Recently I had the distinct privilege of working with Julie Freed, Grant Wood’s Assistive Technology guru, to present a number of iPad apps that can be used to help improve the reading and/or writing skills of students in special education. Interested? Here are some of the apps we talked about, along with the reasons why we picked them.
1. Prizmo ($9.99) – This innovative app includes powerful OCR software that will scan printed text, turn it into editable digital text, and read it aloud for you. In the classroom this can be great for printed tests, worksheets, and even textbooks that might otherwise need a classroom assistant to read them aloud for a student with reading difficulties.
2. Pocket (Free) – This might not be the first app you think of when think of special education iPad apps, but it has a lot of potential for the way that it simplifies the layout of web based articles and makes them easier to read. Annoying ads, distracting sidebars, and pop-up ads are gone when viewed in the Pocket reader app and you can also save and organize articles for future use. Readbility is another great app for this.
3. WritePad ($4.99) – It’s a favorite of OTs, and may be just what you are looking for if you need an innovative notetaking app. WritePad uses handwriting recognition software to convert your handwritten notes and turns them into digital text. The more you use it, the more it learns your handwriting style and the better it becomes at converting your handwriting.
4. PDF Expert 5 ($9.99) – Readdle make amazing apps for the iPad, and PDF Expert is no exception. While you could use it to annotate over digital worksheets, a better use of the app might be as a test taking aid, because PDF Expert allows you to add audio annotations. This means a teacher could record questions on a test for a student with reading difficulties to playback on headphones. Alternatively, students with handwriting or motor difficulties could record their answer to test questions right on the PDF, and then email it to a teacher. iAnnotate is a similar app with many of the same features.
5. Rewordify.com (Free) – It’s not an app, it’s a website, but it’s a great tool for teachers to use in the classroom with students. Rewordify reduces text complexity by replacing difficult or obscure vocabulary with more common and easy to understand words. You can copy and paste any text into the Rewordify text generator, or simply add the URL to a website. Best of all, it works on ALL devices. Check it out!
1. Tools 4 Students ($0.99) – If you want to help students organize their ideas for an extended piece of writing, there are few better apps than Tools 4 Students and Tools 4 Students 2. These apps are packed full of graphic organizers that can be used for just that purpose and they have a variety of different types that include Venn diagrams, main idea, compare and contrast, sequencing charts and more. Each diagram can be used again and again so it is great value for money.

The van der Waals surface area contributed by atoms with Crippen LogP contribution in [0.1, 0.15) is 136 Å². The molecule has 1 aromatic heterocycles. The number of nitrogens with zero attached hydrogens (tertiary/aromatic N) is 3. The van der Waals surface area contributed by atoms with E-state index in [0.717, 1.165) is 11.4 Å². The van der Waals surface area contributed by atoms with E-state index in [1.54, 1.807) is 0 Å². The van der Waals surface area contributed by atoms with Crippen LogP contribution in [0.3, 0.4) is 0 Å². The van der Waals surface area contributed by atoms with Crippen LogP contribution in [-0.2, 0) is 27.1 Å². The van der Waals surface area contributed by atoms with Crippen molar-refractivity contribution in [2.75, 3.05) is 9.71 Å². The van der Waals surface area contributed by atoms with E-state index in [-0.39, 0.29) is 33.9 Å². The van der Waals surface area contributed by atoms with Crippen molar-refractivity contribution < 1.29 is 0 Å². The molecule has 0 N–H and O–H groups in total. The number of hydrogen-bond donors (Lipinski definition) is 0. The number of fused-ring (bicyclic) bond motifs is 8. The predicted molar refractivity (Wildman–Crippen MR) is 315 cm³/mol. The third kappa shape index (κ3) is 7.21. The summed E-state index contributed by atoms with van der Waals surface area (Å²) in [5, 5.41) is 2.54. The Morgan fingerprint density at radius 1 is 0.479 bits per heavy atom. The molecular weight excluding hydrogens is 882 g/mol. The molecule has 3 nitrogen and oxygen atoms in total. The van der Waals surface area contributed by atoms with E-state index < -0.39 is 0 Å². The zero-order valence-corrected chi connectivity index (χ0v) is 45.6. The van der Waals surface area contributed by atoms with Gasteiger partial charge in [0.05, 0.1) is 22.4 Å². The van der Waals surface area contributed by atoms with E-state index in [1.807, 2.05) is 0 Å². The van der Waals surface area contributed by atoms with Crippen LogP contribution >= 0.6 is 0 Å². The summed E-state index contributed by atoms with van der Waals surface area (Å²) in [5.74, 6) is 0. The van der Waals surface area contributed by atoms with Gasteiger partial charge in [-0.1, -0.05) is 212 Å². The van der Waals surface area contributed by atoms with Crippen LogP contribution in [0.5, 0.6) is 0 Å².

2. Co:Writer ($19.99) – It’s not a cheap app, but for what it does there are few better. Co:Writer is built on a powerful word prediction engine that predicts what words students are typing before they are finished typing the word. It anticipates the most common misspellings of popular words and even has a variety of topic dictionaries that will suggest words that are specifically related to the topic a student is writing about. It includes text to speech so that students can hear their writing read aloud.
3. Clicker Sentences ($28.99) – Built with elementary students in mind, Clicker Sentences is a great way for early writers to build sentences. As well as a traditional keyboard, students have access to a word bank of topic words that they can tap on to add to their sentences. Pictures can also be added as prompts to help students when they try to read back what they created. Teachers can create their own sentence sets or download ready made packs for free through the app.
4. Notability ($4.99) – Notability is a staple app on many classroom iPads, and rightly so. It is a fantastic note-taking app that lets you add notes with freehand writing or with typed text. You can also record audio and add those to your notes. In a recent update, Notability included the option to sync your handwritten and text notes to your recorded audio. This means that if students did not understand why they wrote what they did at a given point in a lecture, they could tap on the audio recording and hear what the teacher said at the exact point that they took that note. Genius!
5. Abilipad ($19.99) – Abilipad has lots of great features for students who need writing supports. It has a customizable keyboard layout, text to speech, and advanced word prediction abilities. Teachers can create their own literacy activities or download ready-made activities from the Abilipad library. You can set font sizes, colors and background colors as well as search through a vast library of images to use alongside your typed text. It takes some time to learn and explore all the possibilities it offers, but it is a great app for many students to take advantage of.
For more ideas on how iPads can be used in special education classrooms, please read: iPad Accessibility Options for Special Education Classrooms.